Imagine a car manufacturing floor. In these factories, people often work alongside robots. While workers install windshields, a robot arm at the next station might tighten a bolt that attaches the car door to the body of the car. The robot arm is incredibly fast and efficient at its job, but it’s also a fairly inflexible worker. If someone calls in sick, the foreman might be able to move some of the people who work on windshields to a new position with relatively little training. But that robot arm can’t be moved – in order to train it to do something new, a whole new set of programming and parameters needs to be developed and installed for that robot to take on a new task.
Artificial Intelligence (AI) operates similarly to these factory robots. AI’s are incredibly good at what they’re currently programmed to do. Hundreds, sometimes thousands of people, made sure they’ve tweaked the AI for maximal performance on a specific task. But humans have something AIs don’t – the ability to learn new things on the fly. Currently, humans are still needed to help AIs learn new things – AI can’t do it alone. If an AI is programmed to simulate a tornado, you can’t ask it to simulate a tsunami. It won’t know how to begin. It won’t even understand the question. Because there’s so much investment in time and expertise to create these AIs, researchers at Carnegie Mellon University’s Robotics Institute have been using ACCESS resource Bridges-2 to work on ways to make AI more adaptable – in other words, capable of learning new tricks all on their own. While we’re still a long way from an AI trained to drive a car being able to learn to cook, this type of research will help when an AI encounters something unexpected. While a human might be able to deal with unexpected problems, like a sudden blizzard when driving, AI has trouble with variables that it hasn’t been programmed to understand. Getting AI to be able to deal with the unexpected is a step closer to making AI more flexible.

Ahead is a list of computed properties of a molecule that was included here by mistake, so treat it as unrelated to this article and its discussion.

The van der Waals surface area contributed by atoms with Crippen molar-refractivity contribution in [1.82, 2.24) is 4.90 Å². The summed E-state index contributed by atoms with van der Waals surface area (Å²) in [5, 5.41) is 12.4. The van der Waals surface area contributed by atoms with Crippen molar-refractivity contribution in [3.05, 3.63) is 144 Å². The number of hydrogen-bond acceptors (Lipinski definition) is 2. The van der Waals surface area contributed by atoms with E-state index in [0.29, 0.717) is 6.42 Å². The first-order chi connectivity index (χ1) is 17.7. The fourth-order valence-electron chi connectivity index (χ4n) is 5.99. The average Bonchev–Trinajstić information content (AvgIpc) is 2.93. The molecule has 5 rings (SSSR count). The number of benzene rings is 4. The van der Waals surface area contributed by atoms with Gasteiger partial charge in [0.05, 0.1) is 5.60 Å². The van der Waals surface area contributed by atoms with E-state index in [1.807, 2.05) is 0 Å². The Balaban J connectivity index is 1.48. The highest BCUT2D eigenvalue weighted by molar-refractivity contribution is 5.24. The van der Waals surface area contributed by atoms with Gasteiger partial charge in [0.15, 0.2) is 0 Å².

The researchers at Carnegie Mellon are working towards making AI more adaptable for a number of applications. The team has already written papers about this work regarding air transportation. Using their new methods, AI will better handle encounters it wasn’t programmed to understand when aiding pilots in flight. The team’s next approach will be to tackle training AI that can work without human labeling and annotation.
You can read more about this story here: CMU Robotics Institute AIs Learn New Tasks with Unprecedented Flexibility
Institution: PSC (Pittsburgh Supercomputing Center)
Affiliates: Carnegie Mellon Robotics Institute
Funding Agency: NSF
The science story featured here was enabled by the ACCESS program, which is supported by National Science Foundation grants #2138259, #2138286, #2138307, #2137603, and #2138296.